The need to recognize the wounded is one reason Williams encourages mental health experts to enter the field. A coach must be able to recognize when he is being asked to “step into the realm of therapy — or healing and uncovering — rather than the realm of discovering and creating.” It must be clear therapy is not being offered.

Coaching began as a motivational tool for the corporate world. “It has been OK to have an executive coach for some time,” says the Psychotherapy Networker‘s Jim Naughton.

The business concept was based on organizational research “with intellectual heft,” he says. The practice has proliferated to become the equivalent of having a personal trainer, he says.

Life coaches focus on enhancing the lives of clients, often talking about balancing or “integrating” one’s life, as Beck puts it.

They usually begin by asking extensive, specific questions and honing in on a precise set of goals. Homework may include writing in a journal, doing various exercises including building a “life blueprint,” and reporting on progress with various “action plans.”

There is no quick fix, Williams cautions. Coaching often takes place over the course of several months, often in half-hour, weekly sessions. Costs vary widely. Williams says some coaches charge $300 an hour, while others say charges are more typically $350 to $600 a month. Most insurance companies won’t pick up the tab.

Life coaching is “action-oriented, solution-oriented, concentrates on forward motion,” not looking at the past, says Laura Berman Fortgang, a life coach based in Montclair, N.J. and author of Living Your Best Life. Her clients, she says, “are smart, educated people who want to make radical changes,” many of whom are now reassessing their goals following the terrorist attacks of Sept. 11.

“We are not talking about being incompetent or weak,” Fortgang says. “They are everyday, normal people who have their lives together. They realize the value of having somebody to help them think outside the box.”

Christina Sauers, 33, of Grand Haven, Mich., says Fortgang has helped her “make a leap of faith” to a different career. She is leaving her job in sales with an office furniture company to return to school, concentrating on “something in sports psychology.” She plans to help local athletes, which will help her give “back to the community.”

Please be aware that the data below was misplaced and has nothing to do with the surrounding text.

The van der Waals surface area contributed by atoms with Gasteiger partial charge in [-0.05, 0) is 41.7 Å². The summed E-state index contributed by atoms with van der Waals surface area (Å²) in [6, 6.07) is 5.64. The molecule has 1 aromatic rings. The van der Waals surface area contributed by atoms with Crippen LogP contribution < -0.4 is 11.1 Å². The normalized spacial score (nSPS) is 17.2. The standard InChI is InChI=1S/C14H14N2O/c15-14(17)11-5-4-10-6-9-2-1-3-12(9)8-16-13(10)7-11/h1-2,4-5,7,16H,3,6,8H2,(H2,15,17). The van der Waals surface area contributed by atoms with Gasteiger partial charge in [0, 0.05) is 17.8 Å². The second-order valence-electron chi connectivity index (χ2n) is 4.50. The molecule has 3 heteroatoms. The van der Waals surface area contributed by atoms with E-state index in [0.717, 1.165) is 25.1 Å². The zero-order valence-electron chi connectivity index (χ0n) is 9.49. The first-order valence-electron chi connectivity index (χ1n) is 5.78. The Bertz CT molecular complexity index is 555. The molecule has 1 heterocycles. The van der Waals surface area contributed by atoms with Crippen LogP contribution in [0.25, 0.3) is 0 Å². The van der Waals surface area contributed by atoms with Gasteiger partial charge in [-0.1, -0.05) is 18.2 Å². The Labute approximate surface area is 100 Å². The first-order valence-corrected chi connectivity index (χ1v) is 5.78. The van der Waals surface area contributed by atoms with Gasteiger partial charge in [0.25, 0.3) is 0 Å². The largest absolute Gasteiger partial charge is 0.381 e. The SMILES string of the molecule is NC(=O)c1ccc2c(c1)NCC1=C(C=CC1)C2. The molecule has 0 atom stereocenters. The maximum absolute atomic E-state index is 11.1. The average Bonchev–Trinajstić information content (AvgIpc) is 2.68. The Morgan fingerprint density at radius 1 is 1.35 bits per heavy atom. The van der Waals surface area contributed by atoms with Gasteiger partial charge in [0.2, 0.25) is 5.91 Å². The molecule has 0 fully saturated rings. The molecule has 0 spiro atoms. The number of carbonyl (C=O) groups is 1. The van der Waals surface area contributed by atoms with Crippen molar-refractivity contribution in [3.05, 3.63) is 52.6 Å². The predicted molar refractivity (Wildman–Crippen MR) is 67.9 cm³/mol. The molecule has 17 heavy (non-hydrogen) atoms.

She feels, she says, “like I have more to offer. Laura has helped me tap into my own genius, what I am naturally good at. This is my life. It is not a dress rehearsal. I might as well be happy.”

Another of Fortgang’s clients is reassessing life after Sept. 11. She has been a coach herself but has decided to delve more deeply into the helping professions. “Laura helped me ask myself the questions I had been thwarting asking myself for 22 years,” says Jennifer Van Zandt, 37, of Princeton, N.J. “She helped me listen to my calling.” Van Zandt enters the seminary at Princeton University in about six weeks.

Many mental health professionals are debating whether to add life coaching to their services. They are drawn to the field in part because they don’t have to deal with paperwork, insurance companies or managed care, Williams says. They don’t have to “pretend something is wrong” with a client to satisfy an insurance company’s demand for a diagnosis, he says.

Coaches can keep their full fee, Fresco adds. The field is sometimes touted by trainers who say coaches can make big bucks. “I am offended by the fact they have emphasized profitability over the efficacy of their profession,” he says.

Williams says life coaching will “change the face of psychotherapy, helping people live a better life without the stigma of needing a diagnosis or a visit to a psychotherapist they don’t want or need.”

Others are much more skeptical on behalf of clients who may not know they need more than a quick fix, Naughton says. “Positive thinking can only take you so far.”

Considering Becoming A Life Coach ? By Devlyn Steele

Considering Becoming a Life Coach?

By Devlyn Steele

As life coaching is gaining popularity, so is interest in becoming a life coach. Many people love the idea of working for themselves and being in a profession that helps others. If you are thinking about becoming a life coach, there are several factors you need to consider.

First, decide what type of life coach you want to become. The word “life” covers a lot of territory so life coaches tend to specialize in specific areas. These areas include career and finance, goal setting, relationships, weight loss/fitness and drugs and alcohol, just to name a few.

What is your passion and how do you want to inspire others to create success in their lives?